Telegraph Insulators, they should never be dark

[Trade Journal]

Publication: American Glass Worker

Pittsburgh, PA, United States
vol. 1, no. 10, p. 1, col. 2-3


It has generally been supposed that any kind of glass was good enough for telegraph insulators. The statement of an expert telegrapher, however, is that the glass used should as near approach flint as possible, and should never be dark. The reason given is that insects gather in the "bell" of the insulator in order to shelter themselves from the sun or weather; that dying in there, they become knitted and matted together, and absorb and retain sufficient moisture from the atmosphere to greatly interfere with the electric current. The experience of years of observation proves that insects gather sparingly, and in many cases not at all, under insulators made of bright, light transmitting glass.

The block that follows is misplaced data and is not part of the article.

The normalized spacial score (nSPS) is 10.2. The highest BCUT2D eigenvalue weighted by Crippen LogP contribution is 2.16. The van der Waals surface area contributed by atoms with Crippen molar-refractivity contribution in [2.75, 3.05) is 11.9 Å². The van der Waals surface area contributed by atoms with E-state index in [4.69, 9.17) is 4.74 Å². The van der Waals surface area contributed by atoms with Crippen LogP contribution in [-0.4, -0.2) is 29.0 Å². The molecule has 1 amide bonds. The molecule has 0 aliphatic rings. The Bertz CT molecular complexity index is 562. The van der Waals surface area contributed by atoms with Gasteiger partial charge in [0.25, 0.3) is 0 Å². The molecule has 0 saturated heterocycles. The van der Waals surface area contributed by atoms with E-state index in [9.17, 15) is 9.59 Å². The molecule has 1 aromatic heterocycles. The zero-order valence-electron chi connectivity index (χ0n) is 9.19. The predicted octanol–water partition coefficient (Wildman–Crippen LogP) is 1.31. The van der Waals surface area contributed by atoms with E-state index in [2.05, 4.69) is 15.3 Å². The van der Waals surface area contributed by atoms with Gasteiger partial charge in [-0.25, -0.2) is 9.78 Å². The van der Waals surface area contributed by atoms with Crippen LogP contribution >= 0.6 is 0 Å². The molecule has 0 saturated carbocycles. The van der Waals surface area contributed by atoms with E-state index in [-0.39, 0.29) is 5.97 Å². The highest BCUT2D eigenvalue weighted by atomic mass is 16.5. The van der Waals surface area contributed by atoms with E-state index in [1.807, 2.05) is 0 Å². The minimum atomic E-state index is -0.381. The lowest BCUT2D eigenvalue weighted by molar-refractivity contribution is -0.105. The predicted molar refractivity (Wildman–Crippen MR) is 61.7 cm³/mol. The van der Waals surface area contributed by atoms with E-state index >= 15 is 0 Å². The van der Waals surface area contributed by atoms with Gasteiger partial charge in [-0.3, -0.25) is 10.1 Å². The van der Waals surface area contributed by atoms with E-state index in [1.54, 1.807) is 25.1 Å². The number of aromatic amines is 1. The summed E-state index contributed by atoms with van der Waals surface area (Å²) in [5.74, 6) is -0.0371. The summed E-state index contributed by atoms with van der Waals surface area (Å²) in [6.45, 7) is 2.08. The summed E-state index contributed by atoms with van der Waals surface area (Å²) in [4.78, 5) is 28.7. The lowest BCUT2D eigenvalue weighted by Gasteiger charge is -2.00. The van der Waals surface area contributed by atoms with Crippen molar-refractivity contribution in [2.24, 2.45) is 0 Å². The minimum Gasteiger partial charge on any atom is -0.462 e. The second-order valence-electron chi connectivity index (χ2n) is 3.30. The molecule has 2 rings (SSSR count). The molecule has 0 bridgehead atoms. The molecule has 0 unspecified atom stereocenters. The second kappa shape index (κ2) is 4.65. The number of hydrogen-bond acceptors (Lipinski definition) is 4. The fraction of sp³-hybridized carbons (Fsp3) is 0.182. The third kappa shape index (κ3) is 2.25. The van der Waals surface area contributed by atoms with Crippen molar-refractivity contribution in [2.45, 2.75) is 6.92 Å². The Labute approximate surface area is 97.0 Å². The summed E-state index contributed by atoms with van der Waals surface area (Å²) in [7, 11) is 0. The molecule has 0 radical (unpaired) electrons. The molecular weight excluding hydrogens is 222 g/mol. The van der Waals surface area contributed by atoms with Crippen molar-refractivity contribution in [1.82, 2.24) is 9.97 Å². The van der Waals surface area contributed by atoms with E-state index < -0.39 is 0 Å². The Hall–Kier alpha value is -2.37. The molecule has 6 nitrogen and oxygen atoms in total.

Researcher notes: 
Supplemental information: 
Researcher:Bob Stahr
Date completed:July 24, 2007 by: Elton Gish;